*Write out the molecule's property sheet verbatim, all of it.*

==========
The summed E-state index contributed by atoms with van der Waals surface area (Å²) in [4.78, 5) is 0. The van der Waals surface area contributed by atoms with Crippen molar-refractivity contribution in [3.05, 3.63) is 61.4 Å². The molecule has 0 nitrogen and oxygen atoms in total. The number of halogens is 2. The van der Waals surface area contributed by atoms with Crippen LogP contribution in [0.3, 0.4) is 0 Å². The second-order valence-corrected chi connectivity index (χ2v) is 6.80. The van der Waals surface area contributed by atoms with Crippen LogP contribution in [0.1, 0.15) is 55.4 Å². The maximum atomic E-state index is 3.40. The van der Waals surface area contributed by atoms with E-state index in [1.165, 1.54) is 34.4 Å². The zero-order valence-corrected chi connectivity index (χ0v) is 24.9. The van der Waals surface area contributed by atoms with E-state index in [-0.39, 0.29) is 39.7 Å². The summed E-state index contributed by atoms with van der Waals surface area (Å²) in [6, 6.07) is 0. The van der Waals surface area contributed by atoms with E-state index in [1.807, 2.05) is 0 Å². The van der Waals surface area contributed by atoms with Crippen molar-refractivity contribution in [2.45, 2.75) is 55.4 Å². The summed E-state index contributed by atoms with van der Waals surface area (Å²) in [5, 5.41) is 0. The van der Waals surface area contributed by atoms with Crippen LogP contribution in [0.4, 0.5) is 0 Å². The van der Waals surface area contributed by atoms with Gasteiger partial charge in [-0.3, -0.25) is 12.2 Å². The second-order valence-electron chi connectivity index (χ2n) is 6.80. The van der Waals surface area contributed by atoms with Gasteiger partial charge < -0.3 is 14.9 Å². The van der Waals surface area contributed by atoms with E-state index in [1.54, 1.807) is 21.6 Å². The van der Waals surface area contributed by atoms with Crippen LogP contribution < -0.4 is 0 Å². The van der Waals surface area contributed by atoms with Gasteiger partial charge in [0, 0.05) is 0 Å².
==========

The summed E-state index contributed by atoms with van der Waals surface area (Å²) in [4.78, 5) is 0. The van der Waals surface area contributed by atoms with Crippen molar-refractivity contribution in [3.05, 3.63) is 61.4 Å². The molecule has 0 nitrogen and oxygen atoms in total. The number of halogens is 2. The van der Waals surface area contributed by atoms with Crippen LogP contribution in [0.3, 0.4) is 0 Å². The second-order valence-corrected chi connectivity index (χ2v) is 6.80. The van der Waals surface area contributed by atoms with Crippen LogP contribution in [0.1, 0.15) is 55.4 Å². The maximum atomic E-state index is 3.40. The van der Waals surface area contributed by atoms with E-state index in [1.165, 1.54) is 34.4 Å². The zero-order valence-corrected chi connectivity index (χ0v) is 24.9. The van der Waals surface area contributed by atoms with E-state index in [-0.39, 0.29) is 39.7 Å². The summed E-state index contributed by atoms with van der Waals surface area (Å²) in [6, 6.07) is 0. The van der Waals surface area contributed by atoms with E-state index in [1.807, 2.05) is 0 Å². The van der Waals surface area contributed by atoms with Crippen molar-refractivity contribution in [2.45, 2.75) is 55.4 Å². The summed E-state index contributed by atoms with van der Waals surface area (Å²) in [5, 5.41) is 0. The van der Waals surface area contributed by atoms with Crippen LogP contribution in [0.4, 0.5) is 0 Å². The van der Waals surface area contributed by atoms with Gasteiger partial charge in [-0.3, -0.25) is 12.2 Å². The second-order valence-electron chi connectivity index (χ2n) is 6.80. The van der Waals surface area contributed by atoms with Gasteiger partial charge < -0.3 is 14.9 Å². The van der Waals surface area contributed by atoms with E-state index in [1.54, 1.807) is 21.6 Å². The van der Waals surface area contributed by atoms with Crippen LogP contribution < -0.4 is 0 Å². The van der Waals surface area contributed by atoms with Gasteiger partial charge in [0, 0.05) is 0 Å².